Gold steadied near a four-month low on Friday, as comments from U.S. Federal Reserve Chairman Jerome Powell reduced expectations of a near-term rate cut, putting bullion on track for a weekly fall.
Spot gold was unchanged at $1,270.71 per ounce as of 0139 GMT, having fallen to $1,265.85, its lowest since end-December, in the previous session.
Spot gold has fallen 1.2 percent so far this week. US gold futures were steady at $1,271.70 an ounce. The dollar looked set to end the week with a firmer tone on Friday as markets scaled back bets on a US rate cut, though much depends on what jobs data due later in the session says about the health of the economy and wages.
A stronger dollar makes gold costlier for holders of other currencies. Asian share markets were subdued on Friday amid thin holiday trade as investors pared expectations for a US rate cut this year.
On Wednesday the US Fed held interest rates steady with Chairman Jerome Powell further stating there was no need for any readjustment in prices anytime soon and that inflation risks were based on transitory factors.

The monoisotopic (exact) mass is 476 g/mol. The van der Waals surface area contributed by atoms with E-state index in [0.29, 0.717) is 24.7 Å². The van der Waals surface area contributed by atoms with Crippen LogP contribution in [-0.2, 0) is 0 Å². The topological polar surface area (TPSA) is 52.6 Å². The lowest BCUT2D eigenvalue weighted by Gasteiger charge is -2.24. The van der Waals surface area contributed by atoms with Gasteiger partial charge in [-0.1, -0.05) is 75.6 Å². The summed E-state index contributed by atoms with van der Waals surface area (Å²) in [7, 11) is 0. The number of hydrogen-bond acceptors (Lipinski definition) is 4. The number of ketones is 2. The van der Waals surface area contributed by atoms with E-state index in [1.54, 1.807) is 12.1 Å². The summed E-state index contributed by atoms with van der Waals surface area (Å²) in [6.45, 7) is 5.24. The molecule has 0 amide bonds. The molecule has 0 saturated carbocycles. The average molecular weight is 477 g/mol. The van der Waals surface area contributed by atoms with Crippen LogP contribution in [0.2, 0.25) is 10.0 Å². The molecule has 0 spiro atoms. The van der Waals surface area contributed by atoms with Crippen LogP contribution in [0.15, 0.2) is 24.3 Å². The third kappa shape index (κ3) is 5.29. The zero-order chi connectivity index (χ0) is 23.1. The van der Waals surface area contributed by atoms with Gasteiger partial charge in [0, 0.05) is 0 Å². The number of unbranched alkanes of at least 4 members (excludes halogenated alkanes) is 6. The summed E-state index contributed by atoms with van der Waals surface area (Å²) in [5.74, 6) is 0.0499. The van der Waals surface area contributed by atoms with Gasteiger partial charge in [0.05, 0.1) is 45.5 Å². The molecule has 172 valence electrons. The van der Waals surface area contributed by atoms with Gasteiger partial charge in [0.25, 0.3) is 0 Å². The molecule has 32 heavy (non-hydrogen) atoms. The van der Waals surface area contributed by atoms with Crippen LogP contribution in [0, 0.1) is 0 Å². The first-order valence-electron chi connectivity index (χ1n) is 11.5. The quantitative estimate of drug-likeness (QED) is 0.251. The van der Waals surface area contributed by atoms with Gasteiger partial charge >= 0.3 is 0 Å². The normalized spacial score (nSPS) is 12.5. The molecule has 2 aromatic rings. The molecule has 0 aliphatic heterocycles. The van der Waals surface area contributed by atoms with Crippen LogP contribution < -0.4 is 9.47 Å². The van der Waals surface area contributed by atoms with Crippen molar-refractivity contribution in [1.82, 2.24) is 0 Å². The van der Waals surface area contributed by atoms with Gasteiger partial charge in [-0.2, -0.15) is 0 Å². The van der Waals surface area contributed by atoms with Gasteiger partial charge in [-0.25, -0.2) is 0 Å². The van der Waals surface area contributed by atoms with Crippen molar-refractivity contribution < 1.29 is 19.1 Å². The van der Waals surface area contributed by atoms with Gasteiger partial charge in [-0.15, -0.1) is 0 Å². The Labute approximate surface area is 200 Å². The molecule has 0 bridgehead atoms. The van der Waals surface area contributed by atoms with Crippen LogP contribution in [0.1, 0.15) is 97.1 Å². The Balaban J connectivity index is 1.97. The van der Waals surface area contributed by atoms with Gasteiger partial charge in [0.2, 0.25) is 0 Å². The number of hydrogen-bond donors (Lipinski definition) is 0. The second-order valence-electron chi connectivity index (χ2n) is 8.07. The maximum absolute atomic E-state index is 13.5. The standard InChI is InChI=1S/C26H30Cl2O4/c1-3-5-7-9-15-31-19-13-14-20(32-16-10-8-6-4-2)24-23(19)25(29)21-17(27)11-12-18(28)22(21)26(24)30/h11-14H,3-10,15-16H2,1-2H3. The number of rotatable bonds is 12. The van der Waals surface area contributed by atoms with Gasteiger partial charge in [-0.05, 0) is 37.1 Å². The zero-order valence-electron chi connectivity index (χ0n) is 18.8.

US worker productivity increased at its fastest pace in more than four years in the first quarter, depressing labour costs and suggesting inflation could remain benign for a while. A slowing global economy, stock market turmoil, delays to interest rate rises and potential US dollar weakness in future are expected to boost average annual gold prices to their highest since 2013, a Reuters poll found.
SPDR Gold Trust, the world's largest gold-backed exchange-traded fund, said its holdings fell 0.16 percent to 745.52 tonnes on Thursday from 746.69 tonnes on Wednesday. The total unmatured swap purchase amount will be 100 tonnes in the Turkish central bank's new lira-for-gold swap market, according to a letter it sent to lenders, bankers told Reuters on Thursday.